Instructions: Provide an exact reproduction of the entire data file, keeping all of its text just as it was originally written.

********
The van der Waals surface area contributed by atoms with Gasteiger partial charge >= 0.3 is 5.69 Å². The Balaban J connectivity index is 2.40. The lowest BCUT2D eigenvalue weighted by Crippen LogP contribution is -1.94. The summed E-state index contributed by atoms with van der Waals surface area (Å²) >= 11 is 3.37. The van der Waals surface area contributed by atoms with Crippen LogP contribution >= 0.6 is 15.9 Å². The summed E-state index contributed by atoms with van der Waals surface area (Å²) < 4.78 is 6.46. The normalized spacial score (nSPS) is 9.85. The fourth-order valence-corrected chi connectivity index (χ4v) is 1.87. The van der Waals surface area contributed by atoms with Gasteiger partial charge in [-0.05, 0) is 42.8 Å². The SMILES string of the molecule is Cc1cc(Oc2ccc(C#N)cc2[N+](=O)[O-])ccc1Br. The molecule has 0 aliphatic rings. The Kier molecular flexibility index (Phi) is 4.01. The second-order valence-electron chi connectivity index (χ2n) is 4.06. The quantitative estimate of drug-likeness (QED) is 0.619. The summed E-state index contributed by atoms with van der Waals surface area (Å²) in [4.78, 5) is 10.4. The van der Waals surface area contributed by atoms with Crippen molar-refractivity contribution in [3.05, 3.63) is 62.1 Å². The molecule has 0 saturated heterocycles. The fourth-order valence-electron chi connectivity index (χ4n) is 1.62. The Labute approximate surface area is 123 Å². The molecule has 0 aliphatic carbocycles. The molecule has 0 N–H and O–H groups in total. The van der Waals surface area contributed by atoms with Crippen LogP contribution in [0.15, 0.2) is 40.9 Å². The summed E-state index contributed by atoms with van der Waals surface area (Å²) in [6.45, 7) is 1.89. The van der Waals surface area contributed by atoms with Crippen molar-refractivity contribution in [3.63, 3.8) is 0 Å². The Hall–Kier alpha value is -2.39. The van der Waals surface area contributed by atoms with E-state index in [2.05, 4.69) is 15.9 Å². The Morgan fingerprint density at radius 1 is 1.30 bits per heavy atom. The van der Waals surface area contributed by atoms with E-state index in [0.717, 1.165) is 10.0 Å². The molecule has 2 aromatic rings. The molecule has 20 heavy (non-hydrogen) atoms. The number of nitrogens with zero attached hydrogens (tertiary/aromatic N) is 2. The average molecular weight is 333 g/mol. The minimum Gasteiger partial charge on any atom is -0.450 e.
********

The van der Waals surface area contributed by atoms with Gasteiger partial charge >= 0.3 is 5.69 Å². The Balaban J connectivity index is 2.40. The lowest BCUT2D eigenvalue weighted by Crippen LogP contribution is -1.94. The summed E-state index contributed by atoms with van der Waals surface area (Å²) >= 11 is 3.37. The van der Waals surface area contributed by atoms with Crippen LogP contribution >= 0.6 is 15.9 Å². The summed E-state index contributed by atoms with van der Waals surface area (Å²) < 4.78 is 6.46. The normalized spacial score (nSPS) is 9.85. The fourth-order valence-corrected chi connectivity index (χ4v) is 1.87. The van der Waals surface area contributed by atoms with Gasteiger partial charge in [-0.05, 0) is 42.8 Å². The SMILES string of the molecule is Cc1cc(Oc2ccc(C#N)cc2[N+](=O)[O-])ccc1Br. The molecule has 0 aliphatic rings. The Kier molecular flexibility index (Phi) is 4.01. The second-order valence-electron chi connectivity index (χ2n) is 4.06. The quantitative estimate of drug-likeness (QED) is 0.619. The summed E-state index contributed by atoms with van der Waals surface area (Å²) in [4.78, 5) is 10.4. The van der Waals surface area contributed by atoms with Crippen molar-refractivity contribution in [3.05, 3.63) is 62.1 Å². The molecule has 0 saturated heterocycles. The fourth-order valence-electron chi connectivity index (χ4n) is 1.62. The Labute approximate surface area is 123 Å². The molecule has 0 aliphatic carbocycles. The molecule has 0 N–H and O–H groups in total. The van der Waals surface area contributed by atoms with Crippen LogP contribution in [0.15, 0.2) is 40.9 Å². The summed E-state index contributed by atoms with van der Waals surface area (Å²) in [6.45, 7) is 1.89. The van der Waals surface area contributed by atoms with Crippen molar-refractivity contribution in [3.63, 3.8) is 0 Å². The Hall–Kier alpha value is -2.39. The van der Waals surface area contributed by atoms with E-state index in [2.05, 4.69) is 15.9 Å². The Morgan fingerprint density at radius 1 is 1.30 bits per heavy atom. The van der Waals surface area contributed by atoms with E-state index in [0.717, 1.165) is 10.0 Å². The molecule has 2 aromatic rings. The molecule has 20 heavy (non-hydrogen) atoms. The number of nitrogens with zero attached hydrogens (tertiary/aromatic N) is 2. The average molecular weight is 333 g/mol. The minimum Gasteiger partial charge on any atom is -0.450 e.